Striking a conciliatory tone after an Oval Office sitdown, President Barack Obama and the top Senate Republican declared themselves hopeful Monday that an agreement can be reached to keep the government running and to provide money to take care of the worsening Zika crisis.
“I was encouraged by some of the constructive work that’s being done right now,” Obama said after his meeting with the top four congressional leaders, two from each party.
Long-sought provisions to provide money to deal with Zika look likely to be added to a must-pass spending bill to fund the government through Dec. 9.
Entering the Capitol after the meeting, Senate Majority Leader Mitch McConnell told reporters that the group “talked about wrapping up the funding issue and I think we’re all in a very good place to do that on a bipartisan basis pretty quickly.”
Obama, for his part, said his “hope is that by the time Congress adjourns, before the election, that we will have an agreement in place to fund the government and that Zika funding will be taken care of.”
His remarks in the Oval Office, with congressional leaders looking on, represented a marked shift in tone from a preview of the meeting provided by his spokesman just hours earlier.
White House spokesman Josh Earnest had said reasonable people could probably figure out a solution to the issues “in a couple of hours,” but added that “unfortunately, they’re stuck with Mitch McConnell and Paul Ryan being responsible for this,” referring to the Republican leaders in the Senate and House.
Conservative opposition to the emerging deal remains, but negotiators worked through the weekend on the details. The Zika money has stalled since Obama first requested $1.9 billion in February, but congressional Republican leaders seem likely to jettison provisions opposed by Democrats restricting any of the money from going to affiliates of Planned Parenthood in Puerto Rico.
Speaking on the Senate floor in advance of the White House meeting, McConnell confirmed that he expected action by week’s end on a funding bill including Zika money.
Senate Minority Leader Harry Reid, D-Nev., said his staff was working “diligently” toward a solution, and he called on Republicans to “get away from their vendetta against Planned Parenthood … Planned Parenthood should not be part of Zika funding.”
It comes as government scientists step up their warnings about the spread of the virus, which can cause devastating birth defects. More than 670 pregnant women in the states and Washington, D.C., have the virus, leading to the birth of at least 17 babies with microcephaly so far.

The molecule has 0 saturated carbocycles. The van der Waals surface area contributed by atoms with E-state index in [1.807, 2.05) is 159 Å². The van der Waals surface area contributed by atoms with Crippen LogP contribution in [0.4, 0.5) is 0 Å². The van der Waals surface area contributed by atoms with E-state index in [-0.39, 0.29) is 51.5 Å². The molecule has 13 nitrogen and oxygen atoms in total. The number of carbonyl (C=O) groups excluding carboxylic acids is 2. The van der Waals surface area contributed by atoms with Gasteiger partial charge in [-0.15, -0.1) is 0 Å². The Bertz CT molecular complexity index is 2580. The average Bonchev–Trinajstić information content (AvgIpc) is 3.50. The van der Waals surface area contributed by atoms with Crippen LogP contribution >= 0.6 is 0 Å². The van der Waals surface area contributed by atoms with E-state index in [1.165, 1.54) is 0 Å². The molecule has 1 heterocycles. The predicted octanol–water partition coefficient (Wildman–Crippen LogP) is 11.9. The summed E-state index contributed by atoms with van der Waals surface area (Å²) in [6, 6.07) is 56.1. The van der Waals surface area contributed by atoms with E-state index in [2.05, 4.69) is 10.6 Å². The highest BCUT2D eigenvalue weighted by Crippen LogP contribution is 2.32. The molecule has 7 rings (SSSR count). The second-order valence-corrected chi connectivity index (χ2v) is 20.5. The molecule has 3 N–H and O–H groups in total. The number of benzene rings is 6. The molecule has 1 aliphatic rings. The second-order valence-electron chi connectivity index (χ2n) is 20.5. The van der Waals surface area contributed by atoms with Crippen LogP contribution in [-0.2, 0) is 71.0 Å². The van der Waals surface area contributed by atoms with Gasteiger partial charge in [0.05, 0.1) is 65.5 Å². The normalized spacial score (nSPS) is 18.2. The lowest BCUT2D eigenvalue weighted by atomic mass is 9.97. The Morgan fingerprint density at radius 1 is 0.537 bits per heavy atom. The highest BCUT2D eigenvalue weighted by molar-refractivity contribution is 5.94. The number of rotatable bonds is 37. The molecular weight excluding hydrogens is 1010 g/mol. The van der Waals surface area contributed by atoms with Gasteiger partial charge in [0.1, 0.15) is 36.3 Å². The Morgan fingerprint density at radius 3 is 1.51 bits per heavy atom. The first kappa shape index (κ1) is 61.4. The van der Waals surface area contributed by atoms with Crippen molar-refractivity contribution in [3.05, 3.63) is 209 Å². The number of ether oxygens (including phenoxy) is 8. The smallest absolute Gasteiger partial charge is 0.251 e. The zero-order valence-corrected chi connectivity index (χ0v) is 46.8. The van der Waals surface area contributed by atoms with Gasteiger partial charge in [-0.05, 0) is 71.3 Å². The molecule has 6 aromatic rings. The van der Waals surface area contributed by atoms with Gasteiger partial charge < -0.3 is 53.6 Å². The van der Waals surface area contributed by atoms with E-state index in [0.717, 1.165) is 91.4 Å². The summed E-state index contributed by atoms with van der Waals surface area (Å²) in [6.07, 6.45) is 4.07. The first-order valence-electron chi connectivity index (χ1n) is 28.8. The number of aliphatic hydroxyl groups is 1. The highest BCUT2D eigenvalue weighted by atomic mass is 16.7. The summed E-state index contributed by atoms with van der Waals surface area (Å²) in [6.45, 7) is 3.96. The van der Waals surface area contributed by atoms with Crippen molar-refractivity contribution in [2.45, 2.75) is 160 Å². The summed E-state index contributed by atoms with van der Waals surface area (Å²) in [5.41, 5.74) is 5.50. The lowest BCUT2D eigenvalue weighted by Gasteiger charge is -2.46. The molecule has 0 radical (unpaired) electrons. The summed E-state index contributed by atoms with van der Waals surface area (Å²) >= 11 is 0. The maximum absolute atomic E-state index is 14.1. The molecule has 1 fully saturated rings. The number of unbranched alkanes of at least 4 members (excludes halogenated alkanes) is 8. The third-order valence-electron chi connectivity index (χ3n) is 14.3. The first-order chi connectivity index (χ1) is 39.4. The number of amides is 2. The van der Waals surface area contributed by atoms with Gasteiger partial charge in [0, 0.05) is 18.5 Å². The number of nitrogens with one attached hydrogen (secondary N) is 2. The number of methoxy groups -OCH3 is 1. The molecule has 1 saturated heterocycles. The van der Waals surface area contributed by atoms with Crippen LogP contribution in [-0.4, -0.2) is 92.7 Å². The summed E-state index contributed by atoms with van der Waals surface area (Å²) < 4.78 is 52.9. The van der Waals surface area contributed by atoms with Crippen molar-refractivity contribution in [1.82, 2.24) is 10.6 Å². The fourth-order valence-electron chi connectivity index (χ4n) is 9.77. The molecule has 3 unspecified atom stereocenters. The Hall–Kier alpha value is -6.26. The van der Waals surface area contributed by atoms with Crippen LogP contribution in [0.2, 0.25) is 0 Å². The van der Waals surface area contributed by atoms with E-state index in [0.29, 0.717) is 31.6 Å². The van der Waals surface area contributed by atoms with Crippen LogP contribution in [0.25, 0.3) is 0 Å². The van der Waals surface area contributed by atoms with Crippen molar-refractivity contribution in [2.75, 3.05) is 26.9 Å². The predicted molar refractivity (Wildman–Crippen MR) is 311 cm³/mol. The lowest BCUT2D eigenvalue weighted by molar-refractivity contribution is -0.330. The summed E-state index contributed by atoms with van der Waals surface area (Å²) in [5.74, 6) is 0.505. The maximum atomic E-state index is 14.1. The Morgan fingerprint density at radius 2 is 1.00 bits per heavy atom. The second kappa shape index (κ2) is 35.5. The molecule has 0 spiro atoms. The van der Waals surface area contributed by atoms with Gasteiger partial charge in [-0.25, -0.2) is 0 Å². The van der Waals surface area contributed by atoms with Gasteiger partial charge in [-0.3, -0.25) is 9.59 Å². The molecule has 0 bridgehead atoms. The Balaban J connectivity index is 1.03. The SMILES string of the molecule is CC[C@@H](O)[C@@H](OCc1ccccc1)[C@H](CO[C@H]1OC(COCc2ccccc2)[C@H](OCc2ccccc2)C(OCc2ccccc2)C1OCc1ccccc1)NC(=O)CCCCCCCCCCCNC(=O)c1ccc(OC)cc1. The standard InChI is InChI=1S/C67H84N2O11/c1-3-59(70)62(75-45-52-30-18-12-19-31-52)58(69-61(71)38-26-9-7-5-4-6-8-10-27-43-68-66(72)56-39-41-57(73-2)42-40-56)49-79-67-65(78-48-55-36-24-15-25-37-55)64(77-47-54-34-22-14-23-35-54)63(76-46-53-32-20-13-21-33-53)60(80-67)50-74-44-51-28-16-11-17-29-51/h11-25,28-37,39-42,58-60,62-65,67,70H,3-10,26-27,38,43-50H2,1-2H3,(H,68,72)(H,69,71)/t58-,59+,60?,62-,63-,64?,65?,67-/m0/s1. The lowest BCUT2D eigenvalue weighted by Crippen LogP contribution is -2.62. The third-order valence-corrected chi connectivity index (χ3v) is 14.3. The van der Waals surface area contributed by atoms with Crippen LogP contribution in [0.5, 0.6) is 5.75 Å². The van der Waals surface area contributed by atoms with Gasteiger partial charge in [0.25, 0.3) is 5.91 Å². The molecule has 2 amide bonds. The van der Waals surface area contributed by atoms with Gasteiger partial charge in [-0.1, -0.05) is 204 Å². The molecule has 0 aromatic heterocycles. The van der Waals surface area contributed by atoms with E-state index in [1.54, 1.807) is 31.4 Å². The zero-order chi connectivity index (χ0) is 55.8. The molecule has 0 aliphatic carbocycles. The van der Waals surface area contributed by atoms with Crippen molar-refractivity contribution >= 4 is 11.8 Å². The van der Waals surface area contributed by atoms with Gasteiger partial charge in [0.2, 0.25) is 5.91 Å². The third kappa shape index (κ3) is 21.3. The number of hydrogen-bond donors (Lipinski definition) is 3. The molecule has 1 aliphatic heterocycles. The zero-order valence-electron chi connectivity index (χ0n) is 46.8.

On Friday, Centers for Disease Control and Prevention director Thomas Frieden said that “we are now essentially out of money” and warned that the country is “about to see a bunch of kids born with microcephaly” in the coming months.
Obama, just back from a trip to Asia, invited the GOP leaders, Ryan and McConnell, and their counterparts, Reid and House Democratic leader Nancy Pelosi.
The lawmakers have been back from a seven-week summer recess for only a week but already are eager to depart again so that vulnerable lawmakers of both parties can campaign for re-election. The government funding bill is the only must-pass piece of legislation ahead of the election and thus has become the vehicle for the Zika provisions.
Also on the agenda for the president and legislators: a request from Louisiana’s governor for $2.8 billion in federal assistance to help the state recover from devastating flooding. Gov. John Bel Edwards last week had requested $2 billion, but upped the amount on Monday. Louisiana’s GOP-dominated congressional delegation sent Obama a letter Monday urging him to submit a disaster aid request so that Congress can act on it this year, though it fell short of indicating that the funding should be added to the stopgap spending bill.
Obama said they discussed the need for disaster relief in Louisiana and elsewhere, but gave no specifics on the conversation.
Obama’s priorities for a lame-duck postelection session of Congress also were on the table, including Obama’s one major remaining foreign policy priority, the 12-nation Asia free-trade Trans-Pacific Partnership. During his recent trip to Asia, Obama repeatedly called on Congress to pass what the White House considers a legacy-burnishing deal.
The president said he was hopeful about being able to “get things done” with Congress on issues including criminal justice reform when legislators meet again after the elections.